Date of Award


Document Type

Open Access

Degree Name

Bachelor of Science


Environmental Science and Policy

First Advisor

Kathleen LoGiudice




tick, soil, Lyme disease, development, Pine Bush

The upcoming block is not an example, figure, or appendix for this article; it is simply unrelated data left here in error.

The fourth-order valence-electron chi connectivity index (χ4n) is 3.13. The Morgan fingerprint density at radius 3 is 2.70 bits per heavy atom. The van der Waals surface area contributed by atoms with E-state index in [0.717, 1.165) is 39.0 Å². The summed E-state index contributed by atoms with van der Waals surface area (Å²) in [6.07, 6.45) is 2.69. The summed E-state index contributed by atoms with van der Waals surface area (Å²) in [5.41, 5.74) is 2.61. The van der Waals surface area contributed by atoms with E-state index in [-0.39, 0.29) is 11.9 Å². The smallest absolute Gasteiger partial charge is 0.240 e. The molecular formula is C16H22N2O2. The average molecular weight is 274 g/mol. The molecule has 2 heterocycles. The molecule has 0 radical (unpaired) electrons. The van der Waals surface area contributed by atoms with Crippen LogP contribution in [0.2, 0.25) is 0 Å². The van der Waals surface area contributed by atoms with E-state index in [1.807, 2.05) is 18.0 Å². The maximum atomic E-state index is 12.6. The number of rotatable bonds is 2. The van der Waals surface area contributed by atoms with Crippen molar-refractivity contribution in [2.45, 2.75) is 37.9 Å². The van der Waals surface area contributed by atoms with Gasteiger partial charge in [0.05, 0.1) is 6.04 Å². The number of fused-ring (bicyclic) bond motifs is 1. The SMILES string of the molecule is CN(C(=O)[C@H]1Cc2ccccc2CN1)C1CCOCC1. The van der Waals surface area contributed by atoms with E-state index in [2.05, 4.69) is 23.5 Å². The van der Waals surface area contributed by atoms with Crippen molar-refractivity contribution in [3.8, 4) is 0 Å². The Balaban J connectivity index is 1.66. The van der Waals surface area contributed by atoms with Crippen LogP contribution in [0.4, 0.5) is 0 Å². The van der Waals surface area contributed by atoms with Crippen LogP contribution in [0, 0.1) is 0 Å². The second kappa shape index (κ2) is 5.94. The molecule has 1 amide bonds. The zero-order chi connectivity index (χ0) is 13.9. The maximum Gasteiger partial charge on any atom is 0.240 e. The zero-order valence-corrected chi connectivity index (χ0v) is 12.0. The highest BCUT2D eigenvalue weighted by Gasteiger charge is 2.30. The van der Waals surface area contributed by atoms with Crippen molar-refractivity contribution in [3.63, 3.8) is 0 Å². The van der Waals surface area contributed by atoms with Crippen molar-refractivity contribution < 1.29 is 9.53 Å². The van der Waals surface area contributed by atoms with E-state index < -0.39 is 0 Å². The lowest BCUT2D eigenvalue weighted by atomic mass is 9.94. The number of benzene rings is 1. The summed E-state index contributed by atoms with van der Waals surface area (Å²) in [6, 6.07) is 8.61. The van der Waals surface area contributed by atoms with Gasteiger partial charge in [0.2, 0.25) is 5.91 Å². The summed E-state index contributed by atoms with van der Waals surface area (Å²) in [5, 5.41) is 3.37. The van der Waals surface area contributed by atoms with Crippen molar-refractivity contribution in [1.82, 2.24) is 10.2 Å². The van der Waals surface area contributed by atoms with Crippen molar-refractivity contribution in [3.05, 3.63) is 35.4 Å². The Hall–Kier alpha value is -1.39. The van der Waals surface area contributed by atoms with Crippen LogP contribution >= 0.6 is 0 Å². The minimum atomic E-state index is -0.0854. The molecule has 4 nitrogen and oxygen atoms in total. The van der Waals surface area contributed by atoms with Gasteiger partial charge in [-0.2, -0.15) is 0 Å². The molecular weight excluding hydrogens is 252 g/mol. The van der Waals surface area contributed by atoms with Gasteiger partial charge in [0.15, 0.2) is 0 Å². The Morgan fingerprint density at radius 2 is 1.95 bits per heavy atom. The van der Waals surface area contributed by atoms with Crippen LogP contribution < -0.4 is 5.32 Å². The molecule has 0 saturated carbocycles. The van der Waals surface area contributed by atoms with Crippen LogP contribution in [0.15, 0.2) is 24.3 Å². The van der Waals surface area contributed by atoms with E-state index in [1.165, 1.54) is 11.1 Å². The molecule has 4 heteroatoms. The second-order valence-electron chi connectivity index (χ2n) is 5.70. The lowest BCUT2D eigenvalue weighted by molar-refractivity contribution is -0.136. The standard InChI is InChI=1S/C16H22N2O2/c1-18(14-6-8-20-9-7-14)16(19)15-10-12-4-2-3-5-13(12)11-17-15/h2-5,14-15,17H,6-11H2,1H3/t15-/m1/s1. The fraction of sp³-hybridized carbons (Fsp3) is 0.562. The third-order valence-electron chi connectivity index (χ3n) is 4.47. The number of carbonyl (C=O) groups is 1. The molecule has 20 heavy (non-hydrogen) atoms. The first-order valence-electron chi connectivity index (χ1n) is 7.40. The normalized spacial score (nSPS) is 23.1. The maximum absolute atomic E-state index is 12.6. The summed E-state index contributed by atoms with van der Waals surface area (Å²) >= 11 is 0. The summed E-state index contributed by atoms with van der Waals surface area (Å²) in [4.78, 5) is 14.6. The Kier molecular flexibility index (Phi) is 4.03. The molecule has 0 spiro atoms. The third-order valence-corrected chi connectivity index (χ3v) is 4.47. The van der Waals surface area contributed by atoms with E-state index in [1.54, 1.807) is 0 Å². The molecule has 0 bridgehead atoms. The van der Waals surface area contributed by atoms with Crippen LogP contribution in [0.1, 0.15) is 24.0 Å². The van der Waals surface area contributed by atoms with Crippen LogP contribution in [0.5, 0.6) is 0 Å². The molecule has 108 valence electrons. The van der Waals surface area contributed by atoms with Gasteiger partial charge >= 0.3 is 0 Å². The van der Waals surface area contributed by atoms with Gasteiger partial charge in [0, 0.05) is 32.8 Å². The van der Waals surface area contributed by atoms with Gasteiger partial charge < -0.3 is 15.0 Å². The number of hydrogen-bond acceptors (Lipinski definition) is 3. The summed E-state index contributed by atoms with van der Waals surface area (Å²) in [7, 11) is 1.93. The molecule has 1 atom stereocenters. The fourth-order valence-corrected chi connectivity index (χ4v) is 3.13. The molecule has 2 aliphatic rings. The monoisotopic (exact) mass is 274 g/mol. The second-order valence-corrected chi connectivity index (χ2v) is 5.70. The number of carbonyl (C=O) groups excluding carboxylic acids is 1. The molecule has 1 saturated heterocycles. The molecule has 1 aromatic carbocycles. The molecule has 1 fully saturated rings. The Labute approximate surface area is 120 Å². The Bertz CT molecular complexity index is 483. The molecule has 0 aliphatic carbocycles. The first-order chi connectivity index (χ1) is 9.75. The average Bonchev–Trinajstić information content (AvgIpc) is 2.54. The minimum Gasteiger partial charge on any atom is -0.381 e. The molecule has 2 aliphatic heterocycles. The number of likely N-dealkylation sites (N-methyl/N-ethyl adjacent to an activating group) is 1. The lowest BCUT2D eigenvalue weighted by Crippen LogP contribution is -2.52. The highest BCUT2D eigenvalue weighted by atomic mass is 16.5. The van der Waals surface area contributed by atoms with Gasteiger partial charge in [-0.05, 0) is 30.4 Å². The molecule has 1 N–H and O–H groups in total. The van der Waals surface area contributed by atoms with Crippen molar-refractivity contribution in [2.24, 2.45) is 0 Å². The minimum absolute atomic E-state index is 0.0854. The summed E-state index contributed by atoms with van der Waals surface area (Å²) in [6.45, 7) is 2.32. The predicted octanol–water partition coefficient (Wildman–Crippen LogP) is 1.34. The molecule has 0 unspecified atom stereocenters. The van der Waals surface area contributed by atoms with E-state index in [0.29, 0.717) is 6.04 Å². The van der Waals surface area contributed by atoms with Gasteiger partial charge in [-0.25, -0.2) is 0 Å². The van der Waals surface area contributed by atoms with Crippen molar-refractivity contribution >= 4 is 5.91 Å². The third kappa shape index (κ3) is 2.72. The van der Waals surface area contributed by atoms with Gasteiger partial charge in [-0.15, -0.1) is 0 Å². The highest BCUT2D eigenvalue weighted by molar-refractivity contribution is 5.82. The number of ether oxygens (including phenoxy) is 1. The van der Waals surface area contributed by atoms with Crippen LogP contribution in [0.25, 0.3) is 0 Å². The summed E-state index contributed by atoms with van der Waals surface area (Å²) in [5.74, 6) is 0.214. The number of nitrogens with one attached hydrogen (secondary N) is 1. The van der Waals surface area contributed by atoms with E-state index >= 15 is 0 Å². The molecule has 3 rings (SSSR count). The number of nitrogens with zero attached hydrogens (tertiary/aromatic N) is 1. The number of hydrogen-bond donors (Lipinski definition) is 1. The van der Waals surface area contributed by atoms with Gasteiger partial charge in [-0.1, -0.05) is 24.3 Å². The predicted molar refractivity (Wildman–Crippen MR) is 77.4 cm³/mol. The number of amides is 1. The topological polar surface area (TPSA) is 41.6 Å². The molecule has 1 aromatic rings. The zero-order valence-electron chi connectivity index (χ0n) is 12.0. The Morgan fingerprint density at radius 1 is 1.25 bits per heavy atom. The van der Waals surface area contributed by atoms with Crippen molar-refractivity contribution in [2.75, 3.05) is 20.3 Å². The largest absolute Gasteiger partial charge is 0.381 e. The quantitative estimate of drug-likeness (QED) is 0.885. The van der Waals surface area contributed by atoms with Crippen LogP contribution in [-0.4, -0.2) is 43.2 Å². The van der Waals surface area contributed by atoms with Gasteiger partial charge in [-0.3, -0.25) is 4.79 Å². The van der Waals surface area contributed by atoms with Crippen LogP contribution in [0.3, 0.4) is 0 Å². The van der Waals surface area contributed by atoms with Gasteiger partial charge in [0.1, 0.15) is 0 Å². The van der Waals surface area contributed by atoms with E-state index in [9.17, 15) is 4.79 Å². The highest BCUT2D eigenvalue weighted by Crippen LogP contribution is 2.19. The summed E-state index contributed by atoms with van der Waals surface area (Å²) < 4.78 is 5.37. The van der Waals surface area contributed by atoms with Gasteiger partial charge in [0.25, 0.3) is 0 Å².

The blacklegged tick (Ixodes scapularis) is the one of the most significant vectors of infectious disease in the world and most notorious for its ability to transmit Borrelia burgdorferi, the bacteria that causes Lyme disease. Because both the range of the blacklegged tick and the annual incidence of Lyme disease have been increasing in North America over the past several decades, it is becoming increasingly important to better understand how environmental factors contribute to blacklegged tick survival. Past studies have shown that these factors include precipitation levels, extent of groundcover, plant and animal community composition, temperature, and soil type. Because blacklegged ticks spend much of their lives in contact with the soil, it is not unreasonable to assume that soil texture and pH can have significant impacts on tick development and reproduction. However, this interaction is arguably one of the most poorly understood. The Albany Pine Bush Preserve in Albany, New York, is an ecosystem that supports very high blacklegged tick densities and is characterized by loamy-sandy soils with very low pH (approximately 4.7). In order to test the effects of soil composition and pH on blacklegged ticks, engorged nymphal ticks were collected from chipmunks trapped in the Pine Bush. The ticks were distributed through 4 soil treatments: acidic playground sand, basic playground sand, acidic unaltered Pine Bush soil, and basic (altered with CaCO3) organic Pine Bush soil. Results suggest that tick molting success was higher in the acidic soils than in basic soils, and higher in the organic Pine Bush soils than in the playground sands. Further research in this area is needed to examine the effects of soil pH and composition on blacklegged ticks as well as give insight into regions of high tick density, future range expansions, increased disease risk, and possible tick control methods.